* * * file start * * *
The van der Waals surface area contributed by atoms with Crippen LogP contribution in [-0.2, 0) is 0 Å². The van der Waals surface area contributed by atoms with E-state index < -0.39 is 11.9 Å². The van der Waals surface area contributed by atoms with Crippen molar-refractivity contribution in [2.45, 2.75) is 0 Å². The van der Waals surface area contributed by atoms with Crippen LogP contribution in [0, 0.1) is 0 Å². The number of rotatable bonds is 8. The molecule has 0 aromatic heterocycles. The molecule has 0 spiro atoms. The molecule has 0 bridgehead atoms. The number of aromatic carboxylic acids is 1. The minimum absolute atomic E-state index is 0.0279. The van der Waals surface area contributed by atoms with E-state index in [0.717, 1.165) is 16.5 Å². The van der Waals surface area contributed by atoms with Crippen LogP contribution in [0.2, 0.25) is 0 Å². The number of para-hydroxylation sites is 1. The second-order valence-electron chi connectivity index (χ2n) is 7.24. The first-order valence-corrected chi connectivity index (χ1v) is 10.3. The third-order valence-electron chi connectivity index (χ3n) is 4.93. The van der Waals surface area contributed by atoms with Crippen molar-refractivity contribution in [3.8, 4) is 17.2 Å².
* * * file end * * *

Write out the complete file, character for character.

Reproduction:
The van der Waals surface area contributed by atoms with Crippen LogP contribution in [-0.2, 0) is 0 Å². The van der Waals surface area contributed by atoms with E-state index < -0.39 is 11.9 Å². The van der Waals surface area contributed by atoms with Crippen molar-refractivity contribution in [2.45, 2.75) is 0 Å². The van der Waals surface area contributed by atoms with Crippen LogP contribution in [0, 0.1) is 0 Å². The number of rotatable bonds is 8. The molecule has 0 aromatic heterocycles. The molecule has 0 spiro atoms. The molecule has 0 bridgehead atoms. The number of aromatic carboxylic acids is 1. The minimum absolute atomic E-state index is 0.0279. The van der Waals surface area contributed by atoms with E-state index in [0.717, 1.165) is 16.5 Å². The van der Waals surface area contributed by atoms with Crippen LogP contribution in [0.2, 0.25) is 0 Å². The number of para-hydroxylation sites is 1. The second-order valence-electron chi connectivity index (χ2n) is 7.24. The first-order valence-corrected chi connectivity index (χ1v) is 10.3. The third-order valence-electron chi connectivity index (χ3n) is 4.93. The van der Waals surface area contributed by atoms with Crippen molar-refractivity contribution in [3.8, 4) is 17.2 Å².